• 2020: five years into the deal, the UN arms embargo on Iran will be removed (this is only alluded to in the text, but widely reported), with the exception of ballistic missiles. China and Russia were the principal arms suppliers to Iran before the onset of the embargo, and may resume sales - although Moscow has indicated that the embargo never affected ‘defensive’ systems including air defense systems, in the first place. Given that Russia and China both demanded a removal of the embargo from day one, the five-year delay is a reasonable achievement for the Western powers in the E3+3.
  • 2023: eight years in,[1] the EU will terminate its proliferation-related sanctions and the US will legislate the removal of its own sanctions. The UN embargo provisions on ballistic missiles will also lapse. However, Western intelligence agencies will likely continue to disrupt Iran’s supply chain for missiles, and other control regimes like the Missile Technology Control Regime (MTCR) will continue to limit the flow of missile-relevant technologies to Iran. Later that year, eight and a half years in, Iran will be able to start manufacturing more advanced and therefore efficient IR-6 and IR-8 centrifuges. However, it can only produce up up to 200 per year of each type, ‘without rotors’, and only test up to 30.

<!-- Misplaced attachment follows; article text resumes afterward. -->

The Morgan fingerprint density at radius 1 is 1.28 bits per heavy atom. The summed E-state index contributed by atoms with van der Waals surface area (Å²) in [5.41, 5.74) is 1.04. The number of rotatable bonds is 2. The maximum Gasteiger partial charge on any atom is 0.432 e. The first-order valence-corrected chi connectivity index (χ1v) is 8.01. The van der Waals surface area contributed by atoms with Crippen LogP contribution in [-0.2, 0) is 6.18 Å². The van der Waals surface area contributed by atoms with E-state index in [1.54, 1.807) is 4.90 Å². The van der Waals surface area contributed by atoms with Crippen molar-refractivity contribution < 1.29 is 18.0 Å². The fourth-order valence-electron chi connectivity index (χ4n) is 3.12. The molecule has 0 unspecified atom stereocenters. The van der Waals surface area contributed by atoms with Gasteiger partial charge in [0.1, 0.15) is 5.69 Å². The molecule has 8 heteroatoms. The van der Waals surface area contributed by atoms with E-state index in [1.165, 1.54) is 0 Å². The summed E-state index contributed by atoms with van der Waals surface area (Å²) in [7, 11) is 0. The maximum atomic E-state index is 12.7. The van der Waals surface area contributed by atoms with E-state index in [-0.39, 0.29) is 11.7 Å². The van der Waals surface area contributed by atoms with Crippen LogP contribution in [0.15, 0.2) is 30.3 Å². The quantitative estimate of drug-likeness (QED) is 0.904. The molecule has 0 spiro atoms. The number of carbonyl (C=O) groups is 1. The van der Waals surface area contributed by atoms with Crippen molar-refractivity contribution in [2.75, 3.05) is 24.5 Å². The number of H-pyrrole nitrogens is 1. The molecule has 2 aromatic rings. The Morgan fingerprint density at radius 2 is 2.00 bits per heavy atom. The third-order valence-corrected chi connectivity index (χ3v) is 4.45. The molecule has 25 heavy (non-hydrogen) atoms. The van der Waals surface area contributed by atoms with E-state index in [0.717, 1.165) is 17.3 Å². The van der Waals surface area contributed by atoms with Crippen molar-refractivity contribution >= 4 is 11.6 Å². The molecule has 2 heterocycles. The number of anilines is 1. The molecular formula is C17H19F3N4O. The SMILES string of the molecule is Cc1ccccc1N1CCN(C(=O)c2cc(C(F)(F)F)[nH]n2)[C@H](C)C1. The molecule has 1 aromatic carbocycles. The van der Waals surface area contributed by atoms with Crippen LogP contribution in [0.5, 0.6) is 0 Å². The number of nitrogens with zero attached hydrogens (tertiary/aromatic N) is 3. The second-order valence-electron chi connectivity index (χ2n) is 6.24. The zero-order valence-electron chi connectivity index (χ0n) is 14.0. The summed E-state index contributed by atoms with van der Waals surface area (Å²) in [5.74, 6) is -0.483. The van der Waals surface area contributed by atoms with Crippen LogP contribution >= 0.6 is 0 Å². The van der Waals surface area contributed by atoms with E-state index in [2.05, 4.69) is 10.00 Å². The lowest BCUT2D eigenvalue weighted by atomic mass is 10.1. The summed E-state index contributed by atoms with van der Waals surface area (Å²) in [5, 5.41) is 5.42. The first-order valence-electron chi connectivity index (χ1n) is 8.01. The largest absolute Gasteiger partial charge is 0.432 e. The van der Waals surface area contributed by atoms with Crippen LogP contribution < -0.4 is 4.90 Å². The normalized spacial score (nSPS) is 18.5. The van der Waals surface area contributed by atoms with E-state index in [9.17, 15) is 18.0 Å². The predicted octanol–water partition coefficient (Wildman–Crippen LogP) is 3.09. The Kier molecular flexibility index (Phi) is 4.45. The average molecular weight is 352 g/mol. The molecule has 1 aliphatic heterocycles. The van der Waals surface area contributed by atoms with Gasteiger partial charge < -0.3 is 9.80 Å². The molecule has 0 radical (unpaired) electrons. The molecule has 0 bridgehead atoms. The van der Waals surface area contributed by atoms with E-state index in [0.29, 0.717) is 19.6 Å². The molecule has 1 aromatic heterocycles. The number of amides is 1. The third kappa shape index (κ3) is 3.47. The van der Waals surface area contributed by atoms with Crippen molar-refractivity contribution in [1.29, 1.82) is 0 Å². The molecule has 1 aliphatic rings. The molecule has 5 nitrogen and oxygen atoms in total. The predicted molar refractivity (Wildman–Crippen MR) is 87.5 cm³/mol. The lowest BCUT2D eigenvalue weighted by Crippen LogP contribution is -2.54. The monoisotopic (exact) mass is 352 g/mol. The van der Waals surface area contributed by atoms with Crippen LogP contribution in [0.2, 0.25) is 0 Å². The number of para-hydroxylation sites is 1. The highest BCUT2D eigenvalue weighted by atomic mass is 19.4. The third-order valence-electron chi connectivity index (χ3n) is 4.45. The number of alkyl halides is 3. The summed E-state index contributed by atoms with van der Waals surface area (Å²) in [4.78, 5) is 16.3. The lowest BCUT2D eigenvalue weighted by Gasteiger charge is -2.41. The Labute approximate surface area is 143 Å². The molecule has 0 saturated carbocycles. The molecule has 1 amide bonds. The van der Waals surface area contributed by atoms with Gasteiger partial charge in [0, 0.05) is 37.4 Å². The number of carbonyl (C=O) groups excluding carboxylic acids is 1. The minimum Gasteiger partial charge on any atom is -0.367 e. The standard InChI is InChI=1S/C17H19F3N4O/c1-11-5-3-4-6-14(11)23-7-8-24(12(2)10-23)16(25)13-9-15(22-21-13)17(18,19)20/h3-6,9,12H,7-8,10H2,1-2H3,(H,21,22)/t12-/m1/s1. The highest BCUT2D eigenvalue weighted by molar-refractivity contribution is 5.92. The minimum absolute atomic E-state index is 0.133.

• 2025: a decade in, the UN Security Council will terminate the JCPOA and close the nuclear file. This is a key moment in the deal’s evolution. At this point, Iran can add to its 5,060 centrifuges at Natanz – albeit, as explained below, ‘at a reasonable pace’. It can also start manufacturing complete IR-6 and IR-8s, at the same rate as earlier, though it still has to store them above ground at Natanz, rendering them vulnerable to airstrikes.